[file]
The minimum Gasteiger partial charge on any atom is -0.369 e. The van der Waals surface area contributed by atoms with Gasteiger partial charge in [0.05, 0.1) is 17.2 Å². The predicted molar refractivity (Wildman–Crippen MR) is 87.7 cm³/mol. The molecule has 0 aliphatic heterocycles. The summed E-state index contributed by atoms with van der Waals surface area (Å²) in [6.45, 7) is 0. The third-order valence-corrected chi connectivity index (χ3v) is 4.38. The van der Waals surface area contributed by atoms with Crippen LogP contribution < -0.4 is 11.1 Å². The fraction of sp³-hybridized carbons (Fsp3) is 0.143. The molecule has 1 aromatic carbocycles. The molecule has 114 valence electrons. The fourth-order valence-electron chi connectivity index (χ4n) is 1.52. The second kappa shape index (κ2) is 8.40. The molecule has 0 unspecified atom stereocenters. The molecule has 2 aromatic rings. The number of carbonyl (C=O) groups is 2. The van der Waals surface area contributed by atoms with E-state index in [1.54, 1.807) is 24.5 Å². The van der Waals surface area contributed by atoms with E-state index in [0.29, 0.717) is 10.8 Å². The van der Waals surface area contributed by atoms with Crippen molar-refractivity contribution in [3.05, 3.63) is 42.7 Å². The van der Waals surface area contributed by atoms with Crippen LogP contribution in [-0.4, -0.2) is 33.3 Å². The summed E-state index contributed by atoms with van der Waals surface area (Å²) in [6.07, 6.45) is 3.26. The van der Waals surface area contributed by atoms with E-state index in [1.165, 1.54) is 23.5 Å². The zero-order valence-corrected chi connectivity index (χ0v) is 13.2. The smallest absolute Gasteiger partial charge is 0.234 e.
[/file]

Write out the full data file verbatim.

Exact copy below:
The minimum Gasteiger partial charge on any atom is -0.369 e. The van der Waals surface area contributed by atoms with Gasteiger partial charge in [0.05, 0.1) is 17.2 Å². The predicted molar refractivity (Wildman–Crippen MR) is 87.7 cm³/mol. The molecule has 0 aliphatic heterocycles. The summed E-state index contributed by atoms with van der Waals surface area (Å²) in [6.45, 7) is 0. The third-order valence-corrected chi connectivity index (χ3v) is 4.38. The van der Waals surface area contributed by atoms with Crippen LogP contribution < -0.4 is 11.1 Å². The fraction of sp³-hybridized carbons (Fsp3) is 0.143. The molecule has 1 aromatic carbocycles. The molecule has 114 valence electrons. The fourth-order valence-electron chi connectivity index (χ4n) is 1.52. The second kappa shape index (κ2) is 8.40. The molecule has 0 unspecified atom stereocenters. The molecule has 2 aromatic rings. The number of carbonyl (C=O) groups is 2. The van der Waals surface area contributed by atoms with E-state index in [1.54, 1.807) is 24.5 Å². The van der Waals surface area contributed by atoms with E-state index in [0.29, 0.717) is 10.8 Å². The van der Waals surface area contributed by atoms with Crippen molar-refractivity contribution in [3.05, 3.63) is 42.7 Å². The van der Waals surface area contributed by atoms with Crippen LogP contribution in [-0.4, -0.2) is 33.3 Å². The summed E-state index contributed by atoms with van der Waals surface area (Å²) in [6.07, 6.45) is 3.26. The van der Waals surface area contributed by atoms with E-state index in [1.165, 1.54) is 23.5 Å². The zero-order valence-corrected chi connectivity index (χ0v) is 13.2. The smallest absolute Gasteiger partial charge is 0.234 e.